Nvidia launched its GTX 1080 graphics chip before Computex to a wave of favourable reviews that made gamers drool in anticipation. Leo Waldock was there.
I attended the Nvidia Press event in Austin, Texas on behalf of KitGuru and was impressed by the public presentation which was followed, the next day, by product demonstrations for the Press along with hours of briefings.
The public briefing was also covered by RedShark News, while the actual launch came along ten days after the news event and earned Nvidia a massive number of awards. I was told there were 103 journalists at the Austin event (certainly there was a large number) and every last one of them took away a sample GTX 1080 to review.
I gave my views on GTX 1080 at launch time so let's make a deal here, if you pop off and have a quick read/watch I shan't waste your time by doing a massive cut-and-paste job.
Instead I'll give a quick run-down of the headline points about GTX 1080 and clear up a couple of areas that Nvidia left somewhat vague.
The big news with GTX 1080 is a change in fabrication process from 28nm to 16nm FinFET which means Nvidia can cram a great many more transistors into a smaller chip. The number of CUDA cores has climbed from 2048 in GTX 980 to 2560 in GTX 1080 which takes it within knocking distance of the mighty Titan X which has 3072 CUDA cores.
The change in process also means that Nvidia has been able to raise clock speeds hugely. If we ignore base clock speeds and overclocking and simply look at Boost speeds, Titan X runs at 1076MHz, GTX 980 at 1216MHz and GTX 1080 at 1733MHz.
Taking those two numbers together it rapidly becomes clear that GTX 1080 should have some 60 percent extra performance over GTX 980, which is a massive increase from one generation to the next. To make this possible, Nvidia has moved from GDDR5 memory that operates at 7Gbps to GDDR5X at 10Gbps and has also worked on its compression technology to reduce the amount of wasted work performed by GTX 1080.
This massive clock speed has been achieved without the need for more power and GTX 1080 Founder's Day has a single eight-pin connector where you would usually expect to find two power connectors. Nvidia demonstrated their GTX 1080 running at 65 Celsius but reviews show temperatures about ten degrees warmer. While we're on that topic, Nvidia had their GTX 1080 running at 2100MHz which is 50MHz or 100MHz faster than most reviewers managed so it seems that Nvidia picked a particularly good GTX 1080 to show in public.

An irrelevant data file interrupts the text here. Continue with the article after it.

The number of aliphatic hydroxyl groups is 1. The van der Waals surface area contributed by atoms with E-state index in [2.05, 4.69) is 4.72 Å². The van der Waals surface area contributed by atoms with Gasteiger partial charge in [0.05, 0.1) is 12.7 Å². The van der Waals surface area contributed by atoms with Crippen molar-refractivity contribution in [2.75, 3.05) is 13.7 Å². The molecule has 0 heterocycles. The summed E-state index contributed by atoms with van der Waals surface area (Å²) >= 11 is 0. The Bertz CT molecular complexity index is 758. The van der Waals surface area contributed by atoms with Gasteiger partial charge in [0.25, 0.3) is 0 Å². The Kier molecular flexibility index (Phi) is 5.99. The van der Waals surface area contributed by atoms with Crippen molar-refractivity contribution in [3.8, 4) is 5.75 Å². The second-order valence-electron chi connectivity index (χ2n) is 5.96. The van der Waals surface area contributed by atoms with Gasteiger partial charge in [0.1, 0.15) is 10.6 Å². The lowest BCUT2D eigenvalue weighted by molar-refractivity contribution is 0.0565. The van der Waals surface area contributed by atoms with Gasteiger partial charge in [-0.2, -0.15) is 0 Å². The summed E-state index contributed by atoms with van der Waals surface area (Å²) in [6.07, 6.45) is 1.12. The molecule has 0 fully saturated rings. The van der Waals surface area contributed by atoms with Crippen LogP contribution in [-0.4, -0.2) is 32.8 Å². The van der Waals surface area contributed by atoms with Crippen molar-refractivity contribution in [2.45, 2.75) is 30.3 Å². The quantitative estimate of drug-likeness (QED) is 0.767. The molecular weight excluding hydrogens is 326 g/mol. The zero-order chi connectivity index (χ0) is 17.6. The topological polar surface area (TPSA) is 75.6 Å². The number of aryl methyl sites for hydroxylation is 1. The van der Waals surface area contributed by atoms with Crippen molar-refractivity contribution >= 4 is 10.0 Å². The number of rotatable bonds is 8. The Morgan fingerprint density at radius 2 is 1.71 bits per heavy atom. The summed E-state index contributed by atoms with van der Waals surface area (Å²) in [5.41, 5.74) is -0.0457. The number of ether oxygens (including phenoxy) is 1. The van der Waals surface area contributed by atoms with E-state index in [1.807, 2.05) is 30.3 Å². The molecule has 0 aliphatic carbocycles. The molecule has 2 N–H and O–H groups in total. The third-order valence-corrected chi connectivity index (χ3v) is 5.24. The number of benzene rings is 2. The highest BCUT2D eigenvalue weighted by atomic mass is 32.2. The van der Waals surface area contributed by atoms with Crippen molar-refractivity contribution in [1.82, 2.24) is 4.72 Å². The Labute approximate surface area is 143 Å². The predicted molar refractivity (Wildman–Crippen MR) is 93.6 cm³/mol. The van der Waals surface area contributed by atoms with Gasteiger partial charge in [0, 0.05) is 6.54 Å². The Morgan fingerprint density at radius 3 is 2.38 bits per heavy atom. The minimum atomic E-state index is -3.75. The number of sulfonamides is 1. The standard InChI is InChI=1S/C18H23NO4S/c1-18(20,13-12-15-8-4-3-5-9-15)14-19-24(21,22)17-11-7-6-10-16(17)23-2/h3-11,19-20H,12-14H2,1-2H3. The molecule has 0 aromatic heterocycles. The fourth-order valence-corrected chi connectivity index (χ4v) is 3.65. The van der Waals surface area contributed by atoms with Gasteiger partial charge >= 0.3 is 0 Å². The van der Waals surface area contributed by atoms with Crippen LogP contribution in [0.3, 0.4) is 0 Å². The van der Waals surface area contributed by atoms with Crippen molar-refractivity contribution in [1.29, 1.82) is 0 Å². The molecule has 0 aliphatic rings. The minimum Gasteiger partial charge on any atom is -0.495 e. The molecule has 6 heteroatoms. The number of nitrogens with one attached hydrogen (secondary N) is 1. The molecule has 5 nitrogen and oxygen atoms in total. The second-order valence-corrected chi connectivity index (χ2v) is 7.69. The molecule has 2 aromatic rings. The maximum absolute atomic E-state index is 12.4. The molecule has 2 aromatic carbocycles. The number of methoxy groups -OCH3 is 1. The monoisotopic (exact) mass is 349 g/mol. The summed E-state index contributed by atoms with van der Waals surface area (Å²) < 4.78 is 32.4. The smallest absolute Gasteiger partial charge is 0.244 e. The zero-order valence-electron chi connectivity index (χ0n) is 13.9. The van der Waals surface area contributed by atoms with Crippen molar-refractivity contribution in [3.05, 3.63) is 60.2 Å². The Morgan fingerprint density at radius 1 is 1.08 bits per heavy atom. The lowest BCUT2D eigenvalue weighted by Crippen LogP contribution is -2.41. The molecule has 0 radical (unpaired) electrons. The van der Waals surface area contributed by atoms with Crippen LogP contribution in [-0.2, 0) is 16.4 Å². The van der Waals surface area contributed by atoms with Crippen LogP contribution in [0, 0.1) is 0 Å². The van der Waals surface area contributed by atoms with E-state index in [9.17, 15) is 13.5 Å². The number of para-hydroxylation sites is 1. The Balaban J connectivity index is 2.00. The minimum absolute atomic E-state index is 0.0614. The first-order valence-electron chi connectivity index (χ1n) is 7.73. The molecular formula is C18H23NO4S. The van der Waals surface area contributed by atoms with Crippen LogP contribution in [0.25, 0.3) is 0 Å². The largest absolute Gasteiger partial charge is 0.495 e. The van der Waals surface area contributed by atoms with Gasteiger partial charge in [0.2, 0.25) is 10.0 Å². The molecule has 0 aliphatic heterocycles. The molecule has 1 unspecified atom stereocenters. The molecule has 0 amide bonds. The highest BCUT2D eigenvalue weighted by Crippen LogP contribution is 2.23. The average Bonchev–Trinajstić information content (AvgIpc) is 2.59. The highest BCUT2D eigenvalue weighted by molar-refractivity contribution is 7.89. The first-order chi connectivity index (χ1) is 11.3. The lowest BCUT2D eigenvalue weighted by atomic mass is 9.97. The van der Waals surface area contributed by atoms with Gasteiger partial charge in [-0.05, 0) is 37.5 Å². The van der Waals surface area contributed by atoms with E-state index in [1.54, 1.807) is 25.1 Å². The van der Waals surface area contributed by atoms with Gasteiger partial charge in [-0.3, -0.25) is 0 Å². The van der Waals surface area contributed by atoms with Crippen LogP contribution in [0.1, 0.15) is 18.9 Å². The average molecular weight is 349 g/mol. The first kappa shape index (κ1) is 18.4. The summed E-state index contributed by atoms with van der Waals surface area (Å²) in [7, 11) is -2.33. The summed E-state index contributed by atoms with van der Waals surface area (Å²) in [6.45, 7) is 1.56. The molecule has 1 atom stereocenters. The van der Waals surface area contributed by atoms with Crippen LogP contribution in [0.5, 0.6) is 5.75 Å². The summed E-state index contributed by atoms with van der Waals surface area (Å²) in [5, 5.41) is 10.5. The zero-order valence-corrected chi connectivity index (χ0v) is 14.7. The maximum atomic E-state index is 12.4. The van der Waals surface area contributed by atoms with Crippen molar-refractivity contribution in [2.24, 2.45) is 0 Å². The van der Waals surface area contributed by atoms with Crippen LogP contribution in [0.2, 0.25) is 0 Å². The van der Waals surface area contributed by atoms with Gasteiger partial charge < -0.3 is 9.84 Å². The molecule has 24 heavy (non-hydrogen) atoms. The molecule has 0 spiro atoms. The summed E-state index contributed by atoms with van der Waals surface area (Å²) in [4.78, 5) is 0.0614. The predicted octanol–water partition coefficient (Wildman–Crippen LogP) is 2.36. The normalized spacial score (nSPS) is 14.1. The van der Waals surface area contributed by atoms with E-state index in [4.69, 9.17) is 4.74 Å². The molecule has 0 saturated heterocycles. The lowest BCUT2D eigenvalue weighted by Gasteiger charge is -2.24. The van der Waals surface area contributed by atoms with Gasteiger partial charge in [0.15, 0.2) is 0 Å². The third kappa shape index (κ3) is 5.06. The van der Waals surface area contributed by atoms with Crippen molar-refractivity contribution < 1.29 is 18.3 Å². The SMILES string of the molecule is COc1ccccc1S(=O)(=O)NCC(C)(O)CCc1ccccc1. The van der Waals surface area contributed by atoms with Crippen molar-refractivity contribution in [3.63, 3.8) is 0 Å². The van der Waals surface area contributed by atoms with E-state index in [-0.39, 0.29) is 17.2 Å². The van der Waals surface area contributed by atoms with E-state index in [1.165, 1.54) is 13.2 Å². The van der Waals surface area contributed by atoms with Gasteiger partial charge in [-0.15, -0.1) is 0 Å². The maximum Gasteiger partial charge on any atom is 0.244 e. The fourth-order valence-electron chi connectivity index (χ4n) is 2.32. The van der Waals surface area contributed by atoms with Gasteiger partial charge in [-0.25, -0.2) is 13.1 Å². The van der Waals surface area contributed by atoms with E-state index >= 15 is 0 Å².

That is a shamefully brief summary of the new Pascal chip but for our purposes it should suffice.
While GTX 1080 is undoubtedly impressive the launch was a strange affair.
Nvidia gave a public briefing that included the on-sale date of the 27th May whilst the Press was under NDA about performance and technical details until the 17th May. There doesn't seem to be any obvious reason why the NDA didn't lift at the same moment the graphics card went on sale, unless that would have been uncomfortably close to Computex which kicks off in Taiwan next week.
So why didn't GTX 1080 go on sale on the 17th May? Presumably this is to give time for Nvidia's partners to produce graphics cards that can be sold to the gaming public. The split timing meant that reviews do not refer to the prices of graphics cards from the likes of Asus, EVGA or Zotac as the focus of attention was the reference card that was handed out by Nvidia.
We were told the Founder's Edition would sell for US$699 and other cards for US$599 however it became clear that 'Founder's Edition' is Nvidia's new term for a reference design. Generally speaking you expect a reference design to set the floor price for a new model which would leave room for Nvidia's partners to move upwards in terms of design, features and price. For the time being the range of prices for GTX 1080 is £525-£680
When you consider that GTX 980 costs £400 and GTX 980Ti is £500 we can see the new GTX 1080 sits between 980Ti and the £900 Titan X. That is perfectly reasonable but you would hope the new GTX 1080 would have simply replaced the existing GTX 980. No such luck.
None of the above changes the fact that GTX 1080 is an epic graphics card however it doesn't bring a new level of performance for the same money but instead stretches the reach of Nvidia's graphics range.
There are two other factors to consider. The first is that GTX 1070 has just launched (on paper) and is expected to cost £350-£400. This card will use GDDR5, rather than GDDR5X, and as a consequence it is likely the memory will limit performance so it will likely slot in between 980 and 980Ti. This means it is a worthy product that fills a gap, rather than breaking new ground.
My final thought about GTX 1080 is that it was designed to use HBM2 memory which ought to be available later this year. GDDR5X is an interim step. A Pascal chip running on HBM2 has the potential to make GTX 1080 look positively limp and will finally mean we can game at 4K on a single graphics card.
Sorry, I mean create VR content and edit videos. Definitely not play games. Oh no...